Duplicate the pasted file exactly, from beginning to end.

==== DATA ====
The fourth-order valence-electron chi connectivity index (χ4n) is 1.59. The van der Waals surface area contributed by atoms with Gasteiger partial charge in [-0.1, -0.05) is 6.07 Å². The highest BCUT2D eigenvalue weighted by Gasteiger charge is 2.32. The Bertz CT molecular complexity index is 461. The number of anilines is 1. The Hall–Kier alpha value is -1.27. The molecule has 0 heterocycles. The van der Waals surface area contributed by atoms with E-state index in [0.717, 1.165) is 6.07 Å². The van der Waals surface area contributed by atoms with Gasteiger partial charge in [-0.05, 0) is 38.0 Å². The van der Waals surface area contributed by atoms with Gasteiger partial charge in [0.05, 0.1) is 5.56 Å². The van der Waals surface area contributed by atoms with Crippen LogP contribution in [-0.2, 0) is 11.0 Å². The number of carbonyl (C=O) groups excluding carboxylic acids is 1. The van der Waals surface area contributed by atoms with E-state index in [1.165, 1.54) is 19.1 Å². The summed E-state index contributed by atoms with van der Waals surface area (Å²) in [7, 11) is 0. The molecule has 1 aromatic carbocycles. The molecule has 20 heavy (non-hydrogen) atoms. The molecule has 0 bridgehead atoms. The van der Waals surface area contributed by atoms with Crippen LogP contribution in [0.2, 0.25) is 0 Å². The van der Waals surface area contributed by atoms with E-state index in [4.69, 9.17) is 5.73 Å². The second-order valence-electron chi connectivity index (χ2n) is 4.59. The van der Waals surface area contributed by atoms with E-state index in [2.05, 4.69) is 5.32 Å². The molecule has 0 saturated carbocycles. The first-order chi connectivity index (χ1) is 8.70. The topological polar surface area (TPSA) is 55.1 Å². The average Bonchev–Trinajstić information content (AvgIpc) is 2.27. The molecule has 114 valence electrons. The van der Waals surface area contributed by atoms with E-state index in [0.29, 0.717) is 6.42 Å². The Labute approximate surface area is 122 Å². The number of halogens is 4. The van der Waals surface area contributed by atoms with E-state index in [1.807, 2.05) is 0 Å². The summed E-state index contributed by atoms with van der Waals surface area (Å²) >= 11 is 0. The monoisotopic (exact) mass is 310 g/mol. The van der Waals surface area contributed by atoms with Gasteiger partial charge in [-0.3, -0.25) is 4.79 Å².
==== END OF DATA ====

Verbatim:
The fourth-order valence-electron chi connectivity index (χ4n) is 1.59. The van der Waals surface area contributed by atoms with Gasteiger partial charge in [-0.1, -0.05) is 6.07 Å². The highest BCUT2D eigenvalue weighted by Gasteiger charge is 2.32. The Bertz CT molecular complexity index is 461. The number of anilines is 1. The Hall–Kier alpha value is -1.27. The molecule has 0 heterocycles. The van der Waals surface area contributed by atoms with E-state index in [0.717, 1.165) is 6.07 Å². The van der Waals surface area contributed by atoms with Gasteiger partial charge in [-0.05, 0) is 38.0 Å². The van der Waals surface area contributed by atoms with Gasteiger partial charge in [0.05, 0.1) is 5.56 Å². The van der Waals surface area contributed by atoms with Crippen LogP contribution in [-0.2, 0) is 11.0 Å². The number of carbonyl (C=O) groups excluding carboxylic acids is 1. The van der Waals surface area contributed by atoms with E-state index in [1.165, 1.54) is 19.1 Å². The summed E-state index contributed by atoms with van der Waals surface area (Å²) in [7, 11) is 0. The molecule has 1 aromatic carbocycles. The molecule has 20 heavy (non-hydrogen) atoms. The molecule has 0 bridgehead atoms. The van der Waals surface area contributed by atoms with Crippen LogP contribution in [0.2, 0.25) is 0 Å². The van der Waals surface area contributed by atoms with E-state index in [4.69, 9.17) is 5.73 Å². The second-order valence-electron chi connectivity index (χ2n) is 4.59. The van der Waals surface area contributed by atoms with E-state index in [2.05, 4.69) is 5.32 Å². The molecule has 0 saturated carbocycles. The first-order chi connectivity index (χ1) is 8.70. The topological polar surface area (TPSA) is 55.1 Å². The average Bonchev–Trinajstić information content (AvgIpc) is 2.27. The molecule has 114 valence electrons. The van der Waals surface area contributed by atoms with E-state index in [0.29, 0.717) is 6.42 Å². The Labute approximate surface area is 122 Å². The number of halogens is 4. The van der Waals surface area contributed by atoms with E-state index in [1.807, 2.05) is 0 Å². The summed E-state index contributed by atoms with van der Waals surface area (Å²) >= 11 is 0. The monoisotopic (exact) mass is 310 g/mol. The van der Waals surface area contributed by atoms with Gasteiger partial charge in [-0.3, -0.25) is 4.79 Å².